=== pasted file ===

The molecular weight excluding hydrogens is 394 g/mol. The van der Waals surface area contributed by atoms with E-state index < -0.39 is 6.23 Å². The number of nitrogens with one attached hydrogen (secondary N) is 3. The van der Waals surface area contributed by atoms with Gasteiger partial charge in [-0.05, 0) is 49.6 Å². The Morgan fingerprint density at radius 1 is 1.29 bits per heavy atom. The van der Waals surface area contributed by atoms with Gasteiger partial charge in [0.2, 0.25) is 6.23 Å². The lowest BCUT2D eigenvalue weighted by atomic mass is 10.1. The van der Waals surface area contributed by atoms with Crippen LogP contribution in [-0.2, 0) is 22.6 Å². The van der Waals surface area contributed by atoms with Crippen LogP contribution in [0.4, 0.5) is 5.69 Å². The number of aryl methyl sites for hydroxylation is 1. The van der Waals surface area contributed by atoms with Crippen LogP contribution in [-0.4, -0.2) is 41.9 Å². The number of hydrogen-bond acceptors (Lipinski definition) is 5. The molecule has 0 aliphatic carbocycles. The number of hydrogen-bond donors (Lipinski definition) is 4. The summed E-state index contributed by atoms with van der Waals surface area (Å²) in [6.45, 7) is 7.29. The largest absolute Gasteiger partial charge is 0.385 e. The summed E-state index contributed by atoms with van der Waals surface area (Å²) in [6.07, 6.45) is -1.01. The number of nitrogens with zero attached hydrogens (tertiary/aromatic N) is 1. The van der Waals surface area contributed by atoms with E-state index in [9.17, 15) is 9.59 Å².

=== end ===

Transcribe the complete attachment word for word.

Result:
The molecular weight excluding hydrogens is 394 g/mol. The van der Waals surface area contributed by atoms with E-state index < -0.39 is 6.23 Å². The number of nitrogens with one attached hydrogen (secondary N) is 3. The van der Waals surface area contributed by atoms with Gasteiger partial charge in [-0.05, 0) is 49.6 Å². The Morgan fingerprint density at radius 1 is 1.29 bits per heavy atom. The van der Waals surface area contributed by atoms with Gasteiger partial charge in [0.2, 0.25) is 6.23 Å². The lowest BCUT2D eigenvalue weighted by atomic mass is 10.1. The van der Waals surface area contributed by atoms with Crippen LogP contribution in [-0.2, 0) is 22.6 Å². The van der Waals surface area contributed by atoms with Crippen LogP contribution in [0.4, 0.5) is 5.69 Å². The number of aryl methyl sites for hydroxylation is 1. The van der Waals surface area contributed by atoms with Crippen LogP contribution in [-0.4, -0.2) is 41.9 Å². The number of hydrogen-bond acceptors (Lipinski definition) is 5. The molecule has 0 aliphatic carbocycles. The number of hydrogen-bond donors (Lipinski definition) is 4. The summed E-state index contributed by atoms with van der Waals surface area (Å²) in [6.45, 7) is 7.29. The largest absolute Gasteiger partial charge is 0.385 e. The summed E-state index contributed by atoms with van der Waals surface area (Å²) in [6.07, 6.45) is -1.01. The number of nitrogens with zero attached hydrogens (tertiary/aromatic N) is 1. The van der Waals surface area contributed by atoms with E-state index in [9.17, 15) is 9.59 Å².